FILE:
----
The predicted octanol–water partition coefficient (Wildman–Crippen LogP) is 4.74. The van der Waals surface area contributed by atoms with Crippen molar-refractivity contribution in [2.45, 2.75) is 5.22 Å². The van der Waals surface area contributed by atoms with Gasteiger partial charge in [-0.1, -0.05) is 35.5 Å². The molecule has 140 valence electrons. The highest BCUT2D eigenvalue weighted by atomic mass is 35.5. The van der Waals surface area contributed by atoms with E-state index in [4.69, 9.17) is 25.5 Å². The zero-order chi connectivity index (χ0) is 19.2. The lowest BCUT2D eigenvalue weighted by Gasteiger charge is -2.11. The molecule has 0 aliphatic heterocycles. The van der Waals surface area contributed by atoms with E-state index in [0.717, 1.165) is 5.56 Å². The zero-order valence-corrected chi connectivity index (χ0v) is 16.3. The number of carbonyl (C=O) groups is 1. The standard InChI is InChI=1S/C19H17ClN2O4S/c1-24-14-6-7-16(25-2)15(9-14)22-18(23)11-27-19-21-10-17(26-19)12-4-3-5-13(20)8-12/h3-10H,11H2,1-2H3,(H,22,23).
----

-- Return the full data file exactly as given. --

The predicted octanol–water partition coefficient (Wildman–Crippen LogP) is 4.74. The van der Waals surface area contributed by atoms with Crippen molar-refractivity contribution in [2.45, 2.75) is 5.22 Å². The van der Waals surface area contributed by atoms with Gasteiger partial charge in [-0.1, -0.05) is 35.5 Å². The molecule has 140 valence electrons. The highest BCUT2D eigenvalue weighted by atomic mass is 35.5. The van der Waals surface area contributed by atoms with E-state index in [4.69, 9.17) is 25.5 Å². The zero-order chi connectivity index (χ0) is 19.2. The lowest BCUT2D eigenvalue weighted by Gasteiger charge is -2.11. The molecule has 0 aliphatic heterocycles. The van der Waals surface area contributed by atoms with E-state index in [0.717, 1.165) is 5.56 Å². The zero-order valence-corrected chi connectivity index (χ0v) is 16.3. The number of carbonyl (C=O) groups is 1. The standard InChI is InChI=1S/C19H17ClN2O4S/c1-24-14-6-7-16(25-2)15(9-14)22-18(23)11-27-19-21-10-17(26-19)12-4-3-5-13(20)8-12/h3-10H,11H2,1-2H3,(H,22,23).